Mortgage Marketing: Starting on a Shoestring Budget
By Jackson Middleton, Special to CMT
If you’re just getting started as a mortgage broker, I hope I’m not the first to tell you that this is one tough business. Success doesn’t come easy and it’s a long way to the rainbow’s pot of gold.
Successful brokers are very well compensated, but they get successful only after years of hard work. While the potential income is considerable, if you lack the conviction to invest endless hours into growing your business, you might as well quit now.
Marketing is one area where time (not necessarily money) is mandatory. Most new agents don’t come into the business with loads of cash to spend on marketing. And that might not be a bad thing.
Time vs. Money
Instead of spending big bucks on promotion, new agents can invest something just as valuable: time. Starting lean, on a shoestring budget, helps you learn two important skills: 1) what it takes to connect with people, and 2) what matters to them.
Secret #1 is to invest time in people. This type of “marketing” has the highest return on investment. The mortgage business is a people business and to generate opportunity you must provide value to everyone who could be a potential referral source—all of the time.
Notice I didn’t say that your goal has to be to sell to every potential referral source. Providing value doesn’t have to entail mortgages.
The challenge with the mortgage business is that clients really only care about mortgages for 30 to 60 days every three to five years, and even then, what they actually care about is home ownership. The mortgage itself is simply a vehicle to that end.
Selling a mortgage is a long, hard road, one that is better left untravelled. Instead of “selling,” connect with people on what matters to them, build trust and develop relationships. This will lead to conversations, referrals and clients. I’m not saying you should hide what you do; just don’t expect people to care about what you do until you first have shown you care about them.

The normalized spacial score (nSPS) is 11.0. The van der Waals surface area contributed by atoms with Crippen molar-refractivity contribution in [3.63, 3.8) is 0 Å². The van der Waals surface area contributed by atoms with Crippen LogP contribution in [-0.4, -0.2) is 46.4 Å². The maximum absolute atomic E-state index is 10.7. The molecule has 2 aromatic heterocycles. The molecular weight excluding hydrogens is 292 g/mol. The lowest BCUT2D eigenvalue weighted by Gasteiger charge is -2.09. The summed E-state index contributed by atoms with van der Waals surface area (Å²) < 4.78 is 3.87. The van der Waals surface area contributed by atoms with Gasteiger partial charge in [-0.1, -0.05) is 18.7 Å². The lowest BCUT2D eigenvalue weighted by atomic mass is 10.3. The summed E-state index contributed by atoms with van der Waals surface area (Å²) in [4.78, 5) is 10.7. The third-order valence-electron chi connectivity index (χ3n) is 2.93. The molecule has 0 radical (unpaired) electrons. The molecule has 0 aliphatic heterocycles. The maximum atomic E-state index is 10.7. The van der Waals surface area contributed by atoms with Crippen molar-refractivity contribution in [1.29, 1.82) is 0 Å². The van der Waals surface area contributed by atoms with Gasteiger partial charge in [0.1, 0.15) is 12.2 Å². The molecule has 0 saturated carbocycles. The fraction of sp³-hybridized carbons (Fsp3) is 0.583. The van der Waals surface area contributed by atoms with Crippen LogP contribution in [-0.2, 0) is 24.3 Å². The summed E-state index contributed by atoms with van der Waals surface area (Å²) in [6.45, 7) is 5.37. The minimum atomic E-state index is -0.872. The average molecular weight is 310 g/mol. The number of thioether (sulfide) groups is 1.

Putting Theory Into Practice
To show what this looks like in the real world, let me share a quick story about what worked well for me when I was a broker.
In 2011, when Twitter was still a place where it was socially acceptable to talk with strangers and marketers hadn’t yet ruined the platform (which is another topic altogether), I resolved to have three meaningful connections with people in my hometown Regina, SK (#YQR) on Twitter every day. I would do a daily search for the #YQR hashtag to see if anyone needed anything.
I came upon a Tweet that said, “I’m new to #YQR and I’m looking for a place to buy Italian syrups for my coffee #help.” So I replied, “Talk to Kyle at Ambassador, he will help you out for sure.” I attached a Google map, followed her account, she thanked me and that was that.
A couple of weeks later, I got a Tweet from her: “Hey @kiltedbroker, thanks for the advice, I went and saw Kyle, and got what I needed, appreciate it.” I responded with some sort of pleasantry, and gave her some space. Then the magic happened. Later that week she sent me a direct message: “My husband and I aren’t in a place to buy a house yet, but when we are, can you please sit down with us to look at our financing options?”
Six months later I closed the deal, which was, at that time, the biggest mortgage in my four-year career.
The Art of Communication
I didn’t get the above-mentioned deal because I tried to sell this person a mortgage. I didn’t reply with, “Welcome to #YQR, when you are ready to buy a home, I would love to help you with your financing.” I got the deal because I provided value with no strings attached.
She then checked me out online, read my Twitter bio (which said, “I’m wearing a kilt right now, I have consumed coffee today and I can help you with mortgage financing”), and decided to work with me—largely because I was nice enough to help her find coffee condiments.
Learning to communicate on social media was how I invested my time. I learned to go where the people are, I provided value to them, and it paid off consistently.
How will you invest your time? Where are your people? How will you provide benefits to them? These are good things to think about.
It doesn’t matter if the conversation is online or offline, with a potential client or a referral partner, with a friend on Facebook or a meeting of business owners at a BNI breakfast, the goal has to be to provide value to keep top of mind. Do this, and the opportunities will follow. You may not see an immediate reward but long-term gain is many times greater than a single mortgage transaction.
Once you’ve spent years investing in people, the deals will flow in. That’s when you’ll have real money to spend on marketing and advertising, and that is where this business gets fun. I hope you put in the work and reach that potential!
Jackson Middleton, a.k.a. the @kiltedbroker, spent seven years as a mortgage broker before foundingKiltedMedia.ca, a content marketing and web design company that works exclusively with Canadian mortgage professionals. He is wearing a kilt right now, has consumed coffee today, and lives in a school on Vancouver Island with his wife and four kids.